NEW ORLEANS – Six football season since, Ed Orgeron was out of work, spending his Friday night sitting in stands of Mandeville High School (Louisiana) watching his son Parker. On Saturday afternoon he goes on television.
“Sitting on the couch at my house,” said Orgeron. “I remember watching CSS games, going,‘ I know I can compete with these guys because of the right place. ”
He was a pioneering coach at Miss Ole once, but he only won three CSS games in three seasons. In essence, he retired in Southern football legend as a miscellaneous character who could not be coached. His way would be claw back to become an interim coach at USU, but even after 6-2, the Trojans considered that a bad coach for Los Angeles the barrel-chested coach, thick, proud of his roots. .
You can laugh at USU, which hasn't achieved much since, but when 2014 fell, it wasn't like Orgeron's phone anyone who saw it as coaching material.
“I said,‘ Hey, maybe you will be an assistant the rest of your life, ”said Orgeron.
This is how life goes, certainly for Orgeron. It was never neat and tidy, never ever about everything turning on gold along the way, I have never been under a master plan that was followed extremely well.
It grew up in Larose, Louisiana, where summer heat doesn't stop but often dreams are made. It was rough around the edges.
He went to LSU to play football but to quit, too immature to get the chance. He was digging ditches for a telephone company when Northwestern State gave him a second chance. It was almost tossed from there for too much partying.
He stayed in hell on a cyclist as he went into training, and as the crashed mistakes came, his career appeared to be growing. He got sober in the end, he married and found Miss Ole.
And then failed. And no one was willing to forget it.
“I thought I learned from my mistakes at Ole Miss,” said Orgeron. “I thought I was ready to be a coach.”
He was saying that he was wearing a purple LSU golf shirt and a smile. He was just under a shower of purple, white and gold, and had the national championship competition.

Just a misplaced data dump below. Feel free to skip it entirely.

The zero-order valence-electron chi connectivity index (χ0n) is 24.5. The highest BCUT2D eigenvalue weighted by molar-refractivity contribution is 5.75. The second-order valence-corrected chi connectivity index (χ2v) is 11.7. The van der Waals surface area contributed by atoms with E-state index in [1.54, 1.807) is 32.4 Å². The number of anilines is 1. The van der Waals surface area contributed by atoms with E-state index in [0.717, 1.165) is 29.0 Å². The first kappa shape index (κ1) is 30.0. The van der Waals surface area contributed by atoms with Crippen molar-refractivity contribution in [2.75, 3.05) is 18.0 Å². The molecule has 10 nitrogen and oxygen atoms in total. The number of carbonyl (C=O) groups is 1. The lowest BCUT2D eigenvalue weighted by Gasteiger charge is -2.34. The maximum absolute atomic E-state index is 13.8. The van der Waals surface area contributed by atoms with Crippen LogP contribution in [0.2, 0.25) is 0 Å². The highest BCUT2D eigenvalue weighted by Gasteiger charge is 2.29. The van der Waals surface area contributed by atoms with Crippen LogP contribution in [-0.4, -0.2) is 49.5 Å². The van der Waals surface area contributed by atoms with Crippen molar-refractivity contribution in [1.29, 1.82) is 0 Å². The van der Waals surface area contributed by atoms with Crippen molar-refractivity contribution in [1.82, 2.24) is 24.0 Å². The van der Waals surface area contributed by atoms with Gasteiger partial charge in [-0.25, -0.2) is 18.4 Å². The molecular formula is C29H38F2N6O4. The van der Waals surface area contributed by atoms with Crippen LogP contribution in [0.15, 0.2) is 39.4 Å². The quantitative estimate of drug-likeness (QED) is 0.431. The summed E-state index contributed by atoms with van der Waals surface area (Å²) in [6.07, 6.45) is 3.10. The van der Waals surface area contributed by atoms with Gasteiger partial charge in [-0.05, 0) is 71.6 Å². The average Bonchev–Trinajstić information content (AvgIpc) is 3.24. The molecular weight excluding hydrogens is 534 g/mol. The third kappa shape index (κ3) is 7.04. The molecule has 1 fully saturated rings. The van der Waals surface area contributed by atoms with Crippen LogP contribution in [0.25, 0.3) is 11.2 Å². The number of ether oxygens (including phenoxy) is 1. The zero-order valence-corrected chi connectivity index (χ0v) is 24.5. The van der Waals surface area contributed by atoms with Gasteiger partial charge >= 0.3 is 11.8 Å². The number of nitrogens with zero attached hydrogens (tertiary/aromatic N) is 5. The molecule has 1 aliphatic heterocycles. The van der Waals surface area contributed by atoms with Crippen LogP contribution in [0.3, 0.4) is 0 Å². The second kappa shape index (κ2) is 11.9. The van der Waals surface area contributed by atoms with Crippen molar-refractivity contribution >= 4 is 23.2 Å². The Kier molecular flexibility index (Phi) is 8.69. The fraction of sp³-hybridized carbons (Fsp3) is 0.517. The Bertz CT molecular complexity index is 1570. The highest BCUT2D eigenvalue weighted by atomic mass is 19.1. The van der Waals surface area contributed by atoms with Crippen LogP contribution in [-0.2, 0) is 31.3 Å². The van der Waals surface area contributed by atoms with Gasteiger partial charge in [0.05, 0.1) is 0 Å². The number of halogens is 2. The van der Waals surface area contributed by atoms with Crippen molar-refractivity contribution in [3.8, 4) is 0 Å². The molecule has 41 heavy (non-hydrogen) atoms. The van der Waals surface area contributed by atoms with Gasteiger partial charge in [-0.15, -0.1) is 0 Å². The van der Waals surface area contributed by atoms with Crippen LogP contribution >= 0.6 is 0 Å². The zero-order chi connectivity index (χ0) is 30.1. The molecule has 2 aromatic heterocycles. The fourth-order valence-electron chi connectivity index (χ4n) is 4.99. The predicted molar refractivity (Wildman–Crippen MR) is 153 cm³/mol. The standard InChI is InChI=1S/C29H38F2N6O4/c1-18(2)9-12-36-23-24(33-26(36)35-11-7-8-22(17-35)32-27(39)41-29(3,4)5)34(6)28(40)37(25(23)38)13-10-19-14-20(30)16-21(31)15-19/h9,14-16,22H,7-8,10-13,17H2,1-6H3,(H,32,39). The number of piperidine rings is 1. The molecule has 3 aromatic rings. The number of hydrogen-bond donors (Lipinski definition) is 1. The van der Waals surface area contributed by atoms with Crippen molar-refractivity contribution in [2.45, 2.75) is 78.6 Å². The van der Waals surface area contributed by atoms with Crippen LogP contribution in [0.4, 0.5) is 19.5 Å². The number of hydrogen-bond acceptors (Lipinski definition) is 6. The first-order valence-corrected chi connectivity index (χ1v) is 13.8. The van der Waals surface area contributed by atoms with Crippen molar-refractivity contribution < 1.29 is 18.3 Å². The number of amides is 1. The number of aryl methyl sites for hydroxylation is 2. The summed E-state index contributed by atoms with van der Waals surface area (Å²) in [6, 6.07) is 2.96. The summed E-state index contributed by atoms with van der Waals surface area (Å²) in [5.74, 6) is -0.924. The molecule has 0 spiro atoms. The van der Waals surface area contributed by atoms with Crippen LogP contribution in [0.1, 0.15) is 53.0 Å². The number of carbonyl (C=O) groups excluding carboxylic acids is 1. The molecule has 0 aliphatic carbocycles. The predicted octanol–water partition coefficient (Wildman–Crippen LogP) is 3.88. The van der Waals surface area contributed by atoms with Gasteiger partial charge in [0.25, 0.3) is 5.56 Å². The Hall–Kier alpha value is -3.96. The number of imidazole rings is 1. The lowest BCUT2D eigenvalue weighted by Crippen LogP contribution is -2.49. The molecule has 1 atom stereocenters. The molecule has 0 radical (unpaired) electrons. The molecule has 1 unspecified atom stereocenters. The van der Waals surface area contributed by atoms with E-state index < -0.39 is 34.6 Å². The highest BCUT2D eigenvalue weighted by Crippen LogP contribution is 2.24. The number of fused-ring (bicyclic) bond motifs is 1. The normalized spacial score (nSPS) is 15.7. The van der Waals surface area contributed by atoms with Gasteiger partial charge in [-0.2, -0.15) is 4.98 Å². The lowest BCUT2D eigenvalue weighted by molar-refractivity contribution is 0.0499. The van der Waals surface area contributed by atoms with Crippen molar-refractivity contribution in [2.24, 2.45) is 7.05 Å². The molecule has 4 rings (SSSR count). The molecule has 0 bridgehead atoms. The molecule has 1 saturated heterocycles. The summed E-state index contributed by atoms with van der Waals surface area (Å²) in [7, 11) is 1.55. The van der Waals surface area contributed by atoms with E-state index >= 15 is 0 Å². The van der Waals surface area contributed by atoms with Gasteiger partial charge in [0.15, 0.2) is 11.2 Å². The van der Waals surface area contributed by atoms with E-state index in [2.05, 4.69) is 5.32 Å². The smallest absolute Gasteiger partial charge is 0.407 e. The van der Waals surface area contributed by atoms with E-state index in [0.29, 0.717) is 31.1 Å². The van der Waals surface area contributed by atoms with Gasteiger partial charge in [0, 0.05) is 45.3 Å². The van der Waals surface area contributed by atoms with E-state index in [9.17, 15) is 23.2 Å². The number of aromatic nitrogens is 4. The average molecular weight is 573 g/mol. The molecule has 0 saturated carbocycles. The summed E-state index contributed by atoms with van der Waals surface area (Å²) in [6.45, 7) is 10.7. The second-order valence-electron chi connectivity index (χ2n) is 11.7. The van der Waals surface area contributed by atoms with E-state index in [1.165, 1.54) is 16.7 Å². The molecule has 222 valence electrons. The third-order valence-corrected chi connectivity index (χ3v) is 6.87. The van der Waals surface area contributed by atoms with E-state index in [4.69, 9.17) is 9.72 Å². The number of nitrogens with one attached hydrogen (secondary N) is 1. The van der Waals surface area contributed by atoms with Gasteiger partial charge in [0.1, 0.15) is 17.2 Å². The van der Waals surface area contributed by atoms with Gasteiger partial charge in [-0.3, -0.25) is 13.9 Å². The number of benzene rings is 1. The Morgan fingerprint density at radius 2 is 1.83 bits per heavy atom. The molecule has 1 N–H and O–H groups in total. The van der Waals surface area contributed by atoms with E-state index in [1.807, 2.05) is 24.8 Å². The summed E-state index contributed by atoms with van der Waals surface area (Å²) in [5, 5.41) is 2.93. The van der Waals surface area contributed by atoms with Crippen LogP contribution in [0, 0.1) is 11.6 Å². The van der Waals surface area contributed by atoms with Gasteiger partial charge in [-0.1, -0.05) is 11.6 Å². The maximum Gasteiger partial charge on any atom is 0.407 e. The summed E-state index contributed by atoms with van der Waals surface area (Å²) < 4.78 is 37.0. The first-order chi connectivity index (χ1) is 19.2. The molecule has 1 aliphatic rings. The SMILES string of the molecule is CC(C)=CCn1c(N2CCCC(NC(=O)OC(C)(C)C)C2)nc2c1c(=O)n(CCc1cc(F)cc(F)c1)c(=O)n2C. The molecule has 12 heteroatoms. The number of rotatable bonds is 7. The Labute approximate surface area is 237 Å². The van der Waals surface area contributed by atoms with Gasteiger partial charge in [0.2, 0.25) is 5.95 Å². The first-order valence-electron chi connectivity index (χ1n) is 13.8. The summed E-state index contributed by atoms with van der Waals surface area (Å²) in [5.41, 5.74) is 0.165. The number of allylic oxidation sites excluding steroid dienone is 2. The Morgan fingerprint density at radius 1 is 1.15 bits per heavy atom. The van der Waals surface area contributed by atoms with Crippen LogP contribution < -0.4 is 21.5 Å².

The training star most likely to be at the age of eighteen and the college football was at the top of the world and he was often well respected, dismissed, even mocking him. The taste. These grunts. The walk. But here he was, still standing. These people have no cartoon character today.
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LSU won 15 games this year. He lost none. He met seven teams in the top 10 at kickoff time, and four in the top five. They won an average of 26.0 points through the play games. They did it with a modern modern offense that you never thought would be a career line defense coach.
“This team will be mentioned as one of the biggest teams in the college's football history,” said Orgeron.
How this happened in the world, well, maybe no one knows him. It is a testament to a man who never thought he knew what he should do, that he didn't listen to the people who said otherwise, who didn't lose his pride no matter what jokes or plots or cracks from the critics .
In the third or fourth person or who knows what the action number is, Ed Orgeron finally put it all up and this year there was no collegiate football to stop him. Dabo is not Swinney. Nick Saban is not. Tom Herman or Kirby Smart or Lincoln Riley and no other coach who looks and speaks like coaches are designed to look and talk.
“A man, people have to talk and that's all, but you can't let him get in touch with you,” said Orgeron. “I use this as an internal stimulus. People, how I speak is the way I speak, they give me the best way. And it's kind of funny. I was mocked at the things I was doing at Miss Ole.
“Now I like myself in the jaw and everyone at LSU likes it. So it depends exactly where you are. ”
The marriage of Orgeron and LSU was perfect, the second time at least around. When he was a player he was back and bailed. Now he cannot imagine that any other place in the home would be left.
There is a shortage of this state, or this fan base, or this politics, going through with ease. The combination of your absence – “We're coming! – with conscious restraint still, he speaks to the place.
“I grew up and I wanted to be a coach on LSU,” he said. “I am so proud of the state of Louisiana.”
There was not much “how I like now” in Orgeron's voice on Monday, although no one would blame him.
Instead he just did not truly speak. Perhaps the best thing to happen about a USC came before it, because it gave it LSU.
Hell, it seems that everyone around here seems to be busking up and set them a few times. This is a state built on work. It's not easy. Never.
What the best thing is to have a coach overall – the mistakes, the bad and the mistakes of self-attacks. Which coach better for this place to believe? What better example for people of all ages and backgrounds and all repositories to follow, that the dream is not too long while you believe in it.
“It's perseverance,” said Orgeron.
He's going to the head of the coaching mountain (twice) and going back (twice) and everyone in the sport knew you were laughing … and still sitting in high school winners and in living room living room and undoubtedly everything was still not feasible.
Even the national title.
“He just started,” said Orgeron.
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